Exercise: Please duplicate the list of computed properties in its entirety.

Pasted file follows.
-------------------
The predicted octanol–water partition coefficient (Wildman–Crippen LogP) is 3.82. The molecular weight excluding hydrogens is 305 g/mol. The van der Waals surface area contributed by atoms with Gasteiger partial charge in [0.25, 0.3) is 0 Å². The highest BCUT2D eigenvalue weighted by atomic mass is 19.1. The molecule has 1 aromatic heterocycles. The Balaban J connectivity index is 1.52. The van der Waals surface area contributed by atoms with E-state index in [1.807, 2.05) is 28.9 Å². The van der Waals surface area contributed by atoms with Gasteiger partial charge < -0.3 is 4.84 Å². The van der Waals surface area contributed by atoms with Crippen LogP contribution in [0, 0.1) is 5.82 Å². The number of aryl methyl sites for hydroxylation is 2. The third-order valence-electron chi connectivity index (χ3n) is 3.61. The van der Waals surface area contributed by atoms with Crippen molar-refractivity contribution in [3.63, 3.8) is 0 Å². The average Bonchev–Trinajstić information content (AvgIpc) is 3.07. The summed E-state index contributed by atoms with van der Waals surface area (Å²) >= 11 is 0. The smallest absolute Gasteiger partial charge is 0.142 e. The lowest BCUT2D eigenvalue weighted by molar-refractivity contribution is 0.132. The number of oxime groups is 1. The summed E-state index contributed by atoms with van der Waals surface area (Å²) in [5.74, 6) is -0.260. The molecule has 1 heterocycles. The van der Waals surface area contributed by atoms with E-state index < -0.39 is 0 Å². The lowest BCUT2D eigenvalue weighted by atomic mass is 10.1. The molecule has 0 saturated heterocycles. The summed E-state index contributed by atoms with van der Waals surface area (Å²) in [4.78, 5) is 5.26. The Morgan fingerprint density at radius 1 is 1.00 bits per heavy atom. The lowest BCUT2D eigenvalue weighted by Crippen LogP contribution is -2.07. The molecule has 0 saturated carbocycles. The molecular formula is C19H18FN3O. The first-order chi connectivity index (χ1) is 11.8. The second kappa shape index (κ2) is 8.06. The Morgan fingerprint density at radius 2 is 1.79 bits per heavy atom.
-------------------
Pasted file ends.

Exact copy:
The predicted octanol–water partition coefficient (Wildman–Crippen LogP) is 3.82. The molecular weight excluding hydrogens is 305 g/mol. The van der Waals surface area contributed by atoms with Gasteiger partial charge in [0.25, 0.3) is 0 Å². The highest BCUT2D eigenvalue weighted by atomic mass is 19.1. The molecule has 1 aromatic heterocycles. The Balaban J connectivity index is 1.52. The van der Waals surface area contributed by atoms with E-state index in [1.807, 2.05) is 28.9 Å². The van der Waals surface area contributed by atoms with Gasteiger partial charge < -0.3 is 4.84 Å². The van der Waals surface area contributed by atoms with Crippen LogP contribution in [0, 0.1) is 5.82 Å². The number of aryl methyl sites for hydroxylation is 2. The third-order valence-electron chi connectivity index (χ3n) is 3.61. The van der Waals surface area contributed by atoms with Crippen molar-refractivity contribution in [3.63, 3.8) is 0 Å². The average Bonchev–Trinajstić information content (AvgIpc) is 3.07. The summed E-state index contributed by atoms with van der Waals surface area (Å²) >= 11 is 0. The smallest absolute Gasteiger partial charge is 0.142 e. The lowest BCUT2D eigenvalue weighted by molar-refractivity contribution is 0.132. The number of oxime groups is 1. The summed E-state index contributed by atoms with van der Waals surface area (Å²) in [5.74, 6) is -0.260. The molecule has 1 heterocycles. The van der Waals surface area contributed by atoms with E-state index < -0.39 is 0 Å². The lowest BCUT2D eigenvalue weighted by atomic mass is 10.1. The molecule has 0 saturated heterocycles. The summed E-state index contributed by atoms with van der Waals surface area (Å²) in [4.78, 5) is 5.26. The Morgan fingerprint density at radius 1 is 1.00 bits per heavy atom. The lowest BCUT2D eigenvalue weighted by Crippen LogP contribution is -2.07. The molecule has 0 saturated carbocycles. The molecular formula is C19H18FN3O. The first-order chi connectivity index (χ1) is 11.8. The second kappa shape index (κ2) is 8.06. The Morgan fingerprint density at radius 2 is 1.79 bits per heavy atom.